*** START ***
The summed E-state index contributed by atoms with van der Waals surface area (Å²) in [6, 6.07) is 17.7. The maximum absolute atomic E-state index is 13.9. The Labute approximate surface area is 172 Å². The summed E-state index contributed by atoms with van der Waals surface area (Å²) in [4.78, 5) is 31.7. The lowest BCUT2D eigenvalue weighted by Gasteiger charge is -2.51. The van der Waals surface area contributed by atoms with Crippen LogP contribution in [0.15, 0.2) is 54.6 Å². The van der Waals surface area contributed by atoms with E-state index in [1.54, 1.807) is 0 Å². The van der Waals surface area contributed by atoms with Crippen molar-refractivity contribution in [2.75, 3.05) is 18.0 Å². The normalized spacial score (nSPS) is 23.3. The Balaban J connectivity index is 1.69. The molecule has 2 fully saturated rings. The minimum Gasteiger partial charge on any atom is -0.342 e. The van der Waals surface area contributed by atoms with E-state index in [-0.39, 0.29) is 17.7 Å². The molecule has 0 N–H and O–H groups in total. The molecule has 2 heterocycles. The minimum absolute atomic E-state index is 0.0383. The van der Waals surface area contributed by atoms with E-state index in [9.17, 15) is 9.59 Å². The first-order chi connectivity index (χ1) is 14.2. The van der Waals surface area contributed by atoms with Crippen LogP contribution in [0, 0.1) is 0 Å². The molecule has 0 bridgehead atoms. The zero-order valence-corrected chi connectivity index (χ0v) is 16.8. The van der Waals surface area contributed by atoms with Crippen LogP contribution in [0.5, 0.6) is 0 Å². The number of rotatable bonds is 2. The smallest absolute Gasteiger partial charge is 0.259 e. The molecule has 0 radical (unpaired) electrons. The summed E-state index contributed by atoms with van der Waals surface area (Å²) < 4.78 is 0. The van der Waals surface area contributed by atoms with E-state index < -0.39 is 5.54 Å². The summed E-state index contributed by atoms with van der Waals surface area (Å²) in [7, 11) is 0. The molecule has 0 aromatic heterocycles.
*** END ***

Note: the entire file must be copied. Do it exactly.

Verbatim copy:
The summed E-state index contributed by atoms with van der Waals surface area (Å²) in [6, 6.07) is 17.7. The maximum absolute atomic E-state index is 13.9. The Labute approximate surface area is 172 Å². The summed E-state index contributed by atoms with van der Waals surface area (Å²) in [4.78, 5) is 31.7. The lowest BCUT2D eigenvalue weighted by Gasteiger charge is -2.51. The van der Waals surface area contributed by atoms with Crippen LogP contribution in [0.15, 0.2) is 54.6 Å². The van der Waals surface area contributed by atoms with E-state index in [1.54, 1.807) is 0 Å². The van der Waals surface area contributed by atoms with Crippen molar-refractivity contribution in [2.75, 3.05) is 18.0 Å². The normalized spacial score (nSPS) is 23.3. The Balaban J connectivity index is 1.69. The molecule has 2 fully saturated rings. The minimum Gasteiger partial charge on any atom is -0.342 e. The van der Waals surface area contributed by atoms with E-state index in [-0.39, 0.29) is 17.7 Å². The molecule has 0 N–H and O–H groups in total. The molecule has 2 heterocycles. The minimum absolute atomic E-state index is 0.0383. The van der Waals surface area contributed by atoms with E-state index in [9.17, 15) is 9.59 Å². The first-order chi connectivity index (χ1) is 14.2. The van der Waals surface area contributed by atoms with Crippen LogP contribution in [0, 0.1) is 0 Å². The molecule has 0 bridgehead atoms. The zero-order valence-corrected chi connectivity index (χ0v) is 16.8. The van der Waals surface area contributed by atoms with Crippen LogP contribution in [0.5, 0.6) is 0 Å². The number of rotatable bonds is 2. The smallest absolute Gasteiger partial charge is 0.259 e. The molecule has 0 radical (unpaired) electrons. The summed E-state index contributed by atoms with van der Waals surface area (Å²) < 4.78 is 0. The van der Waals surface area contributed by atoms with E-state index < -0.39 is 5.54 Å². The summed E-state index contributed by atoms with van der Waals surface area (Å²) in [7, 11) is 0. The molecule has 0 aromatic heterocycles.